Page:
Sunday, December 8, 2013

Better living through tools

In an earlier post I spoke about architecture versus implementation, and the process of successively refining an architecture to some implementation artifact. I didn't elaborate upon some of the techniques to demonstrate correspondence between the design goals and the implementation behavior. In the industry this can be naively thought of as just a simple matter of testing, but I believe it goes further than that, namely the broader concern of representing architectural intent in a product.

With respect to software development and testing, though, there are many different approaches. Recent efforts like Test Driven Development (TDD) have shown promise in practice, and I enjoyed Grenning's Test Driven Development in Embedded C on the same. Similarly, books like James Whittaker's How Google Tests Software and its associated blog provides a very pragmatic approach to the problem, namely all developers write test and a centralized test organization is both responsible for a consultative and automation/infrastructure role. In our world of UEFI and EDK2 we have the Self-Certification Tests (SCTs)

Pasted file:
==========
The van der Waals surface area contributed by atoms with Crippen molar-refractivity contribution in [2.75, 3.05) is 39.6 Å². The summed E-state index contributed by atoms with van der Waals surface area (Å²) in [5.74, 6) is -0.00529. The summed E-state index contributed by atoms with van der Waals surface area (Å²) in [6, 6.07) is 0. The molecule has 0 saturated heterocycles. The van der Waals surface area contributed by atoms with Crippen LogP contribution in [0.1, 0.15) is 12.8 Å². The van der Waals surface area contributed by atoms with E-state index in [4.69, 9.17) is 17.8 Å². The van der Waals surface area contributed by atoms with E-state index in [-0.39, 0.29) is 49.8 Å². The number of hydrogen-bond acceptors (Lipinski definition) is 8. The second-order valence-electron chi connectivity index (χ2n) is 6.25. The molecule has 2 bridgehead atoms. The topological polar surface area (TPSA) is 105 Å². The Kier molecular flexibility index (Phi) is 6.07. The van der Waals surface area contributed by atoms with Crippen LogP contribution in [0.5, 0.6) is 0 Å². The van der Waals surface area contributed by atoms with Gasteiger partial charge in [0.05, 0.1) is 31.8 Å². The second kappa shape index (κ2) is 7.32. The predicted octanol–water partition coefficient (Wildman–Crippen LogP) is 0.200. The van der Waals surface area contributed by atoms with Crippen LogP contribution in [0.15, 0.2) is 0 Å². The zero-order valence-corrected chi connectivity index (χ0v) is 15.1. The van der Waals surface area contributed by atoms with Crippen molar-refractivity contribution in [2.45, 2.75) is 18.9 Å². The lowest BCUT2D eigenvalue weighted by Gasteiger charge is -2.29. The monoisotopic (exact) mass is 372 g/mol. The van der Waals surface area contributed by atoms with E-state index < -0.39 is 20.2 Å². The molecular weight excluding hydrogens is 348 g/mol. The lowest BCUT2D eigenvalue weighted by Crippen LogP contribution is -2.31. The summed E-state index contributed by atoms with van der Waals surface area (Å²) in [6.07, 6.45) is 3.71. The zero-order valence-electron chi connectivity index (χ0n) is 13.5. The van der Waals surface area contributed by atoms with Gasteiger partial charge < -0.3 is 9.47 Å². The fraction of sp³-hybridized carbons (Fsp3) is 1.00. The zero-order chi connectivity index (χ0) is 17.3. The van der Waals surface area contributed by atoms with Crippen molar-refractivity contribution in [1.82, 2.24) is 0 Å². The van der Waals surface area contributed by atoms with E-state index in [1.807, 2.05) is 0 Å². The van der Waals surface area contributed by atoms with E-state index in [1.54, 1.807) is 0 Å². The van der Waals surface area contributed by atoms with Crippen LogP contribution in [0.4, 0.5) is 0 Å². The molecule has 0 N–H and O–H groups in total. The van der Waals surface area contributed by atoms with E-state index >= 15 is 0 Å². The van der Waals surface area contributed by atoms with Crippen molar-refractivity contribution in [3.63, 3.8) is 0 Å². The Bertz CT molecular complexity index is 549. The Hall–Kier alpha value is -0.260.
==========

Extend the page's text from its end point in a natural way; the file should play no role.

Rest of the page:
Now lets look at the problem from a broader level, namely expressing architectural intent. To me this is nowhere more important than in the world of building trustworthy systems, especially the "Defender's Dilemma" that Jeremiah reminds us of in slide 7 of Namely, the attacker only has to discover one flaw, whereas the defender has to provide no gaps. And it is the 'gaps' that are important in this post since flaws can span from the architecture down into the implementation.

To that end of mapping architectural intent directly to code, I have continually been intrigued by the work of Gernot Heiser at NICTA on Trustworthy Systems The trophy piece of that effort is seL4, a formally validated microkernel with correspondence between C code, a machine model, Haskell, and a theorem prover. This is undoubtedly a BHAG to scale more generally, but it does serve as a beacon to show what can be done given sufficient focus and incentives.